For veg food, I recommend:
Mai Kaidee near Khaosan Road, is probably the best place but I find the location too far to be a regular. The have veg Thai cooking classes, too.
Suki Jeh Ru Yi has great veg Thai food with interesting meat imitations.
Phahurat Little India for lots of veg Indian food.
Bad Burger for veggie burgers, gluten free and vegan buns, and alcoholic milkshakes.
Attica Sky Lounge for Labanese/Israeli food on a rooftop with a view.
Suananda Vegetarian Garden for good Indian food.
(Not Just) Another Cup for Breakfast
Heritage for French Brunch Food
Ciao Pizza for wood fired Italian style pizza and buy one get one free lunch time drink specials
Kalapapruek has a nice backyard outdoor patio to sit in, good Thai food with a dedicated veg menu and amazing french style deserts
In the basement of Siam Paragon, there is a floor of food and there is an amazing vegan place with some really great deserts and ice cream. I can’t remember the name but it’s next to the IHOP. Highly recommended.
FarmFactory is a great place to get a customized salad and fresh juice for $9.
Beirut and has good Lebanese food.
Nadimos has great Lebanese food. :)
Broccoli Revolution has good rice bowls
You can find more here.
Definitely try Fried Morning Glories in a Thai place. So good and you rarely see that dish in the States. Try all kinds of fruit. If you’ve never had it, try a durian. It’s a mix between melon and garlic. Try lychee, jackfruit, dragon fruit, rambutan, try mango, try any fruit because they are all good and unusual! Also, if you are a Kombucha junkie like me, there are several local companies that make it, the cheapest being Le Kombucha and the most expensive being Pure Luck. Both are good and available at a number of different shops that you can find on google.
Alcohol is not nearly as cheap as you would hope. To me it seems like midwestern US prices. Cheaper than a western big city but not nearly as cheap as the food is. If you buy a can of beer in a 7/11 or grocery it can be around $1.5 but in a bar or restaurant it’s much more. I went to a great bar the other night called the Havana Club and mixed rum drinks were around $10 each. By the way, I highly recommend Havana Club. It has a really cool Cuban vibe, very mellow with good music, and nice plush couches and chairs.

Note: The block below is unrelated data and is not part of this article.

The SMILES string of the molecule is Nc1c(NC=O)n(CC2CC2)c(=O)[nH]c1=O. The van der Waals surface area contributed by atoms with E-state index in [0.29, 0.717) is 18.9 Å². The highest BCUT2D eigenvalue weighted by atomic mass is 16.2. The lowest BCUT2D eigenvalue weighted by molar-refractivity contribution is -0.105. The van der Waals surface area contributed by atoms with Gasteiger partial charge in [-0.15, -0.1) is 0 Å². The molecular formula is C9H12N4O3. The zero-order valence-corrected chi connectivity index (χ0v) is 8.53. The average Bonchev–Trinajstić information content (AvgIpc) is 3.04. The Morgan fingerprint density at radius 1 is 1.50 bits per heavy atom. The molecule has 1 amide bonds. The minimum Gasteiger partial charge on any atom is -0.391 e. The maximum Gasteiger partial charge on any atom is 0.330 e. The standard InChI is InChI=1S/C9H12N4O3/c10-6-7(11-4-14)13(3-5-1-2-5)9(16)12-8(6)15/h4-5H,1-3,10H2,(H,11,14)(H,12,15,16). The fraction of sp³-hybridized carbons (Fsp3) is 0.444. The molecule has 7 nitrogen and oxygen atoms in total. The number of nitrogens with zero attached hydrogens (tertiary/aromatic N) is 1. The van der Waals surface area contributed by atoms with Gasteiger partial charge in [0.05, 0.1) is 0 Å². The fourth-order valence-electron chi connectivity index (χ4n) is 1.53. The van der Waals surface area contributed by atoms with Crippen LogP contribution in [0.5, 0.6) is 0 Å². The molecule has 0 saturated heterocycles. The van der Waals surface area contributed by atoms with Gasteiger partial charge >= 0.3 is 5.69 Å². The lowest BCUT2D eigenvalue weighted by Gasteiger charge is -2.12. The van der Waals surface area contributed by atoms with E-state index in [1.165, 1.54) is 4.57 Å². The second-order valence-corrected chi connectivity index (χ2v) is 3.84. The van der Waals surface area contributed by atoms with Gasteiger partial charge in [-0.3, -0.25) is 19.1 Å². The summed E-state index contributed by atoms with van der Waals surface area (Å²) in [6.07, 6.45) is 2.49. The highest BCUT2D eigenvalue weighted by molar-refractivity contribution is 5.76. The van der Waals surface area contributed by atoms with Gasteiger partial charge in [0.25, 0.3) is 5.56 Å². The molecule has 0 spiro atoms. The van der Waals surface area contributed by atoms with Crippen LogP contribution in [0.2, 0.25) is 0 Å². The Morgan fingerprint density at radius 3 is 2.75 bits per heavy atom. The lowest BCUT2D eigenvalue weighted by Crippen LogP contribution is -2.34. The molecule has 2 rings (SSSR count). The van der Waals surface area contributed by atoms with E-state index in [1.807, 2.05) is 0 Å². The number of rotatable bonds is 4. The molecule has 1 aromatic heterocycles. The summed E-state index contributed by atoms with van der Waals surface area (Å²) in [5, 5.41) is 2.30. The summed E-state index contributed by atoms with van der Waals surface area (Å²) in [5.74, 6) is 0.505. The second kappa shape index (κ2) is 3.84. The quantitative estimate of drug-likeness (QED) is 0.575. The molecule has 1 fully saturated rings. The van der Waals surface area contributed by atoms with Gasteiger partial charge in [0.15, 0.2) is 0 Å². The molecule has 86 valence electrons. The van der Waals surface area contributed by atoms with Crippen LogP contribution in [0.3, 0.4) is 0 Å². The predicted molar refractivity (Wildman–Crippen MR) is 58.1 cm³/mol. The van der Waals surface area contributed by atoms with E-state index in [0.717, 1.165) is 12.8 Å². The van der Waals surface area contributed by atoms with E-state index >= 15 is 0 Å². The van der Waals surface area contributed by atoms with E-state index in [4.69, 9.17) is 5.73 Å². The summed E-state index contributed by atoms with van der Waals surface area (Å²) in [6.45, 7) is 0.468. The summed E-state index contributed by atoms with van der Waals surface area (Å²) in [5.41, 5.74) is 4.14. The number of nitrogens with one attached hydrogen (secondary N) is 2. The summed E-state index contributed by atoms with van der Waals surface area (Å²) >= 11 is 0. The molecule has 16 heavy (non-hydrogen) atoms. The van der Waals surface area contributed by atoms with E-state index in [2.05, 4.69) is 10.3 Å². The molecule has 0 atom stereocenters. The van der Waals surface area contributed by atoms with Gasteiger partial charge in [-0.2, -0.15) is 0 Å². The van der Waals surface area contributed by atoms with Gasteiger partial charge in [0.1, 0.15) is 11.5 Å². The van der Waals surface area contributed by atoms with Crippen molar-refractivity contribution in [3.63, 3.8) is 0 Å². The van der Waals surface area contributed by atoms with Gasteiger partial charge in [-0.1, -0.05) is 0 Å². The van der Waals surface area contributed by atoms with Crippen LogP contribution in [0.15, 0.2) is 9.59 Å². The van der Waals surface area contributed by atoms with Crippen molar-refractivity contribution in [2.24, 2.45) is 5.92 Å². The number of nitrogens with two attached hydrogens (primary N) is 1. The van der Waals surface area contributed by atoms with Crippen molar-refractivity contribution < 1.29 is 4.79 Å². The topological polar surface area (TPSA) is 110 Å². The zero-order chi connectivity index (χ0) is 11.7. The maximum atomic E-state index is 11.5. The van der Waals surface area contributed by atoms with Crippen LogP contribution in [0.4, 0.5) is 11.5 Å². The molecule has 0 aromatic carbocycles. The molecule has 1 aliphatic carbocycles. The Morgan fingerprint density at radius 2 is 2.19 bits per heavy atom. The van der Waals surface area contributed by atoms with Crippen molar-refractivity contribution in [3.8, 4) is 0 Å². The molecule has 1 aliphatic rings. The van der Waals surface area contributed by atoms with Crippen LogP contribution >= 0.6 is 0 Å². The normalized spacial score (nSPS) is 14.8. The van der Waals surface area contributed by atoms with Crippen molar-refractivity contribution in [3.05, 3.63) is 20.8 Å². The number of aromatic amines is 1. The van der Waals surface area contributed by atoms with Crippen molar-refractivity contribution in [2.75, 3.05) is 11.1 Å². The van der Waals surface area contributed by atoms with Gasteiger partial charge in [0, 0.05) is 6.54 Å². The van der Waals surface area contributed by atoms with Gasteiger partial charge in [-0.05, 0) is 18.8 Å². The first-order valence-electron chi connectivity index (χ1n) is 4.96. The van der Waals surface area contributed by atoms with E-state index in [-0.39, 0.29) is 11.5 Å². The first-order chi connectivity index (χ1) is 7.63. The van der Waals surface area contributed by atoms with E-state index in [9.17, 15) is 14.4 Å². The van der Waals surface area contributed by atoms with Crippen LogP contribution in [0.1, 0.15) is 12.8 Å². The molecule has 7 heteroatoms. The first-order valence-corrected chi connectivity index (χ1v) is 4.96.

If you’ve been walking all day and don’t feel like finding food, there are a lot of good delivery options. Download the apps for FoodPanda or Grab and you can find so many things that will arrive in your lobby in 45 minutes.
Whether you are a tourist or an expat, you might find advice, recommendations, help, and ideas in online groups. Here are the best ones I’ve found:
Desperately Seeking Bangkok (the best Facebook group)
Bangkok Expats (The other best Facebook group)
Bangkok Healthy Living (facebook group)
Bangkok Expats Classifieds (facebook group for buying things)
Bangkok Classifieds (facebook group for buying things)
Bangkok Young Expats (facebook group)
r/Thailand (reddit sub)
r/Bangkok (reddit sub)
Other things to know. Don’t put toilet paper in the toilet. Get good at the “Bum Gun” because it’s awesome and a lot of public places don’t have toilet paper. (Watch a youtube video if you need instructions). Always have cash in your pocket because credit cards are not how Thai’s do business. Don’t drink the water though you can brush your teeth and rinse with it. 7/11’s are everywhere and have cheap water and snacks. The really touristy street is called Khaosan Road. Every tourist seems to want to go there but I always avoid it. If you want to hang out with a bunch of western people with backpacks and get harassed to buy things every 5 min, go there. I guess if you want to party and club and everything, go there. You will meet people. That’s not my thing and I never go there. I prefer to meet people other ways. Bangkok is pretty friendly either way. Drugs are really really illegal here. Night markets are awesome and you should seek them out. Night markets in other Thai towns and villages are usually the only things that are going on at night and they usually have great food and interesting wares for sale. If you are going to have clothes made, go to one of the best tailors. A good suit cost $500 so don’t even consider getting a $99 one. Bring your own sunscreen as all the sunscreen here has skin whitener in it. Good luck. Have fun. Talk to people. Eat weird food. Smile a lot. Learn some Thai. Experience the wildness that is Bangkok.